What is stroke?
Stroke occurs when the supply of blood to the brain is either interrupted or reduced. When this happens, the brain does not get enough oxygen or nutrients which cause brain cells to die.
There are three main kinds of stroke; ischemic, hemorrhagic and TIA.
Stroke is also more likely to affect people if they are overweight, aged 55 or older, have a personal or family history of stroke, do not exercise much, drink heavily, smoke or use illicit drugs.
What causes stroke?
The different forms of stroke have different specific causes.
Ischemic stroke is the most common form of stroke, accounting for around 85% of strokes. This type of stroke is caused by blockages or narrowing of the arteries that provide blood to the brain, resulting in ischemia – severely reduced blood flow.
These blockages are often caused by blood clots, which can form either in the arteries connecting to the brain, or in other blood vessels before being swept through the bloodstream and into narrower arteries within the brain. Clots can be caused by fatty deposits within the arteries called plaque.
Hemorrhagic stroke are caused by arteries in the brain either leaking blood or bursting open. The leaked blood puts pressure on brain cells and damages them. Blood vessels can burst or spill blood in the middle of the brain or near the surface of the brain, sending blood into the space between the brain and the skull.
The ruptures can be caused by conditions such as hypertension, trauma, blood-thinning medications and aneurysms (weaknesses in blood vessel walls).
Intracerebral hemorrhage is the most common type of hemorrhagic stroke and occurs when brain tissue is flooded with blood after an artery in the brain bursts. Subarachnoid hemorrhage is the second type of hemorrhagic stroke and is less common. In this type of stroke, bleeding occurs in the subarachnoid space – the area between the brain and the thin tissues that cover it.
Transient ischemic attack (TIA)
TIAs are different from the aforementioned kinds of stroke because the flow of blood to the brain is only briefly interrupted. TIAs are similar to ischemic strokes in that they are often caused by blood clots or other debris.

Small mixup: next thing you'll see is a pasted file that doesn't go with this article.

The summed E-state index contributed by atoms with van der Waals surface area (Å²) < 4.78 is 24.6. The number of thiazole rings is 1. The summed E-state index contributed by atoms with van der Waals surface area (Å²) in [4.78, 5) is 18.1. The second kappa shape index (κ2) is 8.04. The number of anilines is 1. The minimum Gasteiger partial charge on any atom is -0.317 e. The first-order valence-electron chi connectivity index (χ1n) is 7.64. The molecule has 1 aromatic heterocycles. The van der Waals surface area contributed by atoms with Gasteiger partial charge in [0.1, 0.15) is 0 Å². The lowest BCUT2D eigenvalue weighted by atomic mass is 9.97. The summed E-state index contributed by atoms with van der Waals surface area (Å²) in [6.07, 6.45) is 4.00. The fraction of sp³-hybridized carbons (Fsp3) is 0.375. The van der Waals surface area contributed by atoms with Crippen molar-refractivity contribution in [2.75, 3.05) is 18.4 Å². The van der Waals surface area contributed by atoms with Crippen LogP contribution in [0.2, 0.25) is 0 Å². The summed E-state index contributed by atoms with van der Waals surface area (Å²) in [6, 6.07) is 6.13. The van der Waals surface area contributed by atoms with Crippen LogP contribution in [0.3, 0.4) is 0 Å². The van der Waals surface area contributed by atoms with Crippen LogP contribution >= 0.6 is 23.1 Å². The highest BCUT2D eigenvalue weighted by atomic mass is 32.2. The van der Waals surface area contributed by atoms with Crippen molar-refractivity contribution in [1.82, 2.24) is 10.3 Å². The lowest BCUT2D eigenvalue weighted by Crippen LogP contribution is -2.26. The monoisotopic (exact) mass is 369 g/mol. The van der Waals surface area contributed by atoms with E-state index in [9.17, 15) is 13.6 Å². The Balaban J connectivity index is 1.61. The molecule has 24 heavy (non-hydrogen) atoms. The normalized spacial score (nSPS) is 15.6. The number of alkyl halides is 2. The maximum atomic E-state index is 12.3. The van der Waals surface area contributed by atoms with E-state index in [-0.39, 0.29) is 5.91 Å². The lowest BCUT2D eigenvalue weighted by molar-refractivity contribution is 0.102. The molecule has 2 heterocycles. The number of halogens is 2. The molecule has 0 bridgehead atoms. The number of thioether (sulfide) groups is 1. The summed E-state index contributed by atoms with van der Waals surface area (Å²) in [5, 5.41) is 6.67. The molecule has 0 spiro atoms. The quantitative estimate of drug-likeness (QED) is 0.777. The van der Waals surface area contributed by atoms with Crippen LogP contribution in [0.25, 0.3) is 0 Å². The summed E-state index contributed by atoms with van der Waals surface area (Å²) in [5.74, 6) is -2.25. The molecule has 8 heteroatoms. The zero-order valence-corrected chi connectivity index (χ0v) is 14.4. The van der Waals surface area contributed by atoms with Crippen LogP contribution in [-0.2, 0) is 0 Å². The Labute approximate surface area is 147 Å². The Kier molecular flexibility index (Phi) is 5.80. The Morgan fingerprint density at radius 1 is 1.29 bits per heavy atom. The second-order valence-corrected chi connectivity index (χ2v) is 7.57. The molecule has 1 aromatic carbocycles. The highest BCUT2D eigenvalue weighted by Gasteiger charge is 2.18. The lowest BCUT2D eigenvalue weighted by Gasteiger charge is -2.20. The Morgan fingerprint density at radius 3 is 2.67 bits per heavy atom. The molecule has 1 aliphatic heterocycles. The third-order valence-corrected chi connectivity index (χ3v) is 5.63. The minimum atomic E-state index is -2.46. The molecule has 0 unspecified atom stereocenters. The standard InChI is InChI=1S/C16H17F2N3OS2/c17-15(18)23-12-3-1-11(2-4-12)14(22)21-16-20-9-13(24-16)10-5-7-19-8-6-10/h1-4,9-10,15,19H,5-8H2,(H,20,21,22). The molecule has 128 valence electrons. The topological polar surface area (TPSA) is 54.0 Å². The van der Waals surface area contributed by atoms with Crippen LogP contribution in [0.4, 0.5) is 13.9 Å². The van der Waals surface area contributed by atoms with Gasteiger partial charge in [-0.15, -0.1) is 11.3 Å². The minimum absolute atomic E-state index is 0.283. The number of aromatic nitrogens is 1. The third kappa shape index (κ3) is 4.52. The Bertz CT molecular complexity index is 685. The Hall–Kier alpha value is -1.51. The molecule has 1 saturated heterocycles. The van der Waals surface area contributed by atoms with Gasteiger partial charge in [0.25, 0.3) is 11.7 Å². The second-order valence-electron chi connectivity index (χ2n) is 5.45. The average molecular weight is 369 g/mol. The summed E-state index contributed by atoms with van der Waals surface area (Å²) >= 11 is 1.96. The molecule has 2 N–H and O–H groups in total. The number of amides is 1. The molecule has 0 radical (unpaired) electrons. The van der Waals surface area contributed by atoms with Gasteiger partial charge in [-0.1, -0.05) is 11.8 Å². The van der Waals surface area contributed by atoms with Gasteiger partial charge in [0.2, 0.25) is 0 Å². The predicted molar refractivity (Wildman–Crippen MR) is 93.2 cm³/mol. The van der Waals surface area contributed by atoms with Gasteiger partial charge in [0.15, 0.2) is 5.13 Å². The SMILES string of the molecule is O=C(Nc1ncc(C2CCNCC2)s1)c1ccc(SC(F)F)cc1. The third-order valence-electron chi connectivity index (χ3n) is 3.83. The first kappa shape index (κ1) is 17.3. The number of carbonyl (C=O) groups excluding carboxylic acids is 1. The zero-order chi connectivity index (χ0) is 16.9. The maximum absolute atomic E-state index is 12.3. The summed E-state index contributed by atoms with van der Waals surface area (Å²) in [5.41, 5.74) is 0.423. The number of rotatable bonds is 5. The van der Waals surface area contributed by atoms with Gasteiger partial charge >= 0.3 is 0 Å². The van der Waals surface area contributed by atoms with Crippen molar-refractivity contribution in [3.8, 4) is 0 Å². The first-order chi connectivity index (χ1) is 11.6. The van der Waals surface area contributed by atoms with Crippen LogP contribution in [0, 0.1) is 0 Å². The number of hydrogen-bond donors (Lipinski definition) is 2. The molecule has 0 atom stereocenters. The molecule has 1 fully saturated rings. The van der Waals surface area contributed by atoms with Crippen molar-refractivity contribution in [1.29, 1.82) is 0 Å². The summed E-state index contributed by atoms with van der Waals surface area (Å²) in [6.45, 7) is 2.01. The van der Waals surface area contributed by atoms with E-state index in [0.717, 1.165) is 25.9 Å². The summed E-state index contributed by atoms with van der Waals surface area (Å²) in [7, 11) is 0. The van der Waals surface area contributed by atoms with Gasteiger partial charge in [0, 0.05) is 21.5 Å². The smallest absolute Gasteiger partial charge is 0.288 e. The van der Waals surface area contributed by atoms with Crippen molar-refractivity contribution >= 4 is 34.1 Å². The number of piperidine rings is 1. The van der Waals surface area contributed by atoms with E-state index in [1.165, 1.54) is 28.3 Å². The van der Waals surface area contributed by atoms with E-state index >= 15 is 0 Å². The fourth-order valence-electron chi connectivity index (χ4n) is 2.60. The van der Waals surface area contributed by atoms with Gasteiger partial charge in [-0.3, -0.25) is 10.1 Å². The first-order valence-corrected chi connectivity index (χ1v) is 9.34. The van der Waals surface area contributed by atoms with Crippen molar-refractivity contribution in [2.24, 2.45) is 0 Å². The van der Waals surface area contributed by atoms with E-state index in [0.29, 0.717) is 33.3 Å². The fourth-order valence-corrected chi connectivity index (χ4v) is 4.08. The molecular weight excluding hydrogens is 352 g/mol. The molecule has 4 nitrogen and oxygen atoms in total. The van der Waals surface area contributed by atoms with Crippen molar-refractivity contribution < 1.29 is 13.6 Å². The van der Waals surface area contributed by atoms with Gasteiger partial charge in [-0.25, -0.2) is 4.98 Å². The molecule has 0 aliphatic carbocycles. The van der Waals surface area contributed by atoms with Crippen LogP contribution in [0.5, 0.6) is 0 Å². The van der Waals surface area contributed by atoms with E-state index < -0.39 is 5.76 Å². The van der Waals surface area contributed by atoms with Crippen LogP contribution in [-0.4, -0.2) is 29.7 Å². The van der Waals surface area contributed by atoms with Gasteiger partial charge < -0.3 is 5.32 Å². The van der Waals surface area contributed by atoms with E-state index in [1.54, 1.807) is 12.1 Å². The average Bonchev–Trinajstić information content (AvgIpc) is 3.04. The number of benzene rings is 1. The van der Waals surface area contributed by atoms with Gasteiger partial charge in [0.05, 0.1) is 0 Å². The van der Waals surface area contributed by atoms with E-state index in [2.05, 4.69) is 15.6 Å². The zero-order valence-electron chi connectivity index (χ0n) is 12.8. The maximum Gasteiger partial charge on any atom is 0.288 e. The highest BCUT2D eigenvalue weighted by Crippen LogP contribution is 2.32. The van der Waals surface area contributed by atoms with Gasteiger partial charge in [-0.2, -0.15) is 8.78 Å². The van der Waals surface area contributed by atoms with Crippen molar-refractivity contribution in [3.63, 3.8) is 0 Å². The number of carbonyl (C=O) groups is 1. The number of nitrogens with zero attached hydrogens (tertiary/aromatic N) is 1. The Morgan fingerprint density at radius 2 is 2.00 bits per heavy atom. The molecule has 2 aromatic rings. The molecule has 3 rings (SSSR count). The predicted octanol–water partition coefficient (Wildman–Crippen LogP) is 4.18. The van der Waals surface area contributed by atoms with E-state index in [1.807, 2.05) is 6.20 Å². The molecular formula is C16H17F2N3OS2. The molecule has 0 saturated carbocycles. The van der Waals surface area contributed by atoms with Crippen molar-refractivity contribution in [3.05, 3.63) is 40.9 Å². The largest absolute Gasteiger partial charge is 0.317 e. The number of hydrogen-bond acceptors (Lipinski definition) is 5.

TIAs should be regarded as medical emergencies just like the other kinds of stroke, even if the blockage of the artery is temporary. They serve as warning signs for future strokes and indicate that there is a partially blocked artery or clot source in the heart.
According to the Centers for Disease Control and Prevention (CDC), over a third of people who experience a TIA go on to have a major stroke within a year if they have not received any treatment. Between 10-15% will have a major stroke within 3 months of a TIA.
Symptoms of stroke
Strokes occur quickly and as such symptoms of stroke often appear suddenly without warning.
The main symptoms of stroke are as follows:
- Confusion, including trouble with speaking and understanding
- Headache, possibly with altered consciousness or vomiting
- Numbness of the face, arm or leg, particularly on one side of the body
- Trouble with seeing, in one or both eyes
- Trouble with walking, including dizziness and lack of co-ordination.
Strokes can lead to long-term problems. Depending on how quickly it is diagnosed and treated, the patient can experience temporary or permanent disabilities in the aftermath of a stroke. In addition to the persistence of the problems listed above, patients may also experience the following:
- Bladder or bowel control problems
- Pain in the hands and feet that gets worse with movement and temperature changes
- Paralysis or weakness on one or both sides of the body
- Trouble controlling or expressing emotions.
How to diagnose a stroke
Strokes happen fast and will often occur before an individual can be seen by a doctor for a proper diagnosis.
The acronym F.A.S.T. is a way to remember the signs of stroke, and can help identify the onset of stroke more quickly:
- Face drooping: if the person tries to smile does one side of the face droop?
- Arm weakness: if the person tries to raise both their arms does one arm drift downward?
- Speech difficulty: if the person tries to repeat a simple phrase is their speech slurred or strange?
The faster a person with suspected stroke receives medical attention, the better their prognosis and the less likely they will be to experience lasting damage or death.
In order for a stroke patient to get the best diagnosis and treatment possible, they will need to be treated at a hospital within 3 hours of their symptoms first appearing.
Both ischemic strokes and hemorrhagic strokes require different kinds of treatment. Unfortunately, it is only possible to be sure of what type of stroke someone has had by giving them a brain scan in a hospital environment.
There are several different types of diagnostic tests that doctors can use in order to determine which type of stroke has occurred:
- Physical examination: a doctor will ask about the patient’s symptoms and medical history. They may check blood pressure, listen to the carotid arteries in the neck and examine the blood vessels at the back of the eyes, all to check for indications of clotting
- Blood tests: a doctor may perform blood tests in order to find out how quickly the patient’s blood clots, the levels of particular substances (including clotting factors) in the blood, and whether or not the patient has an infection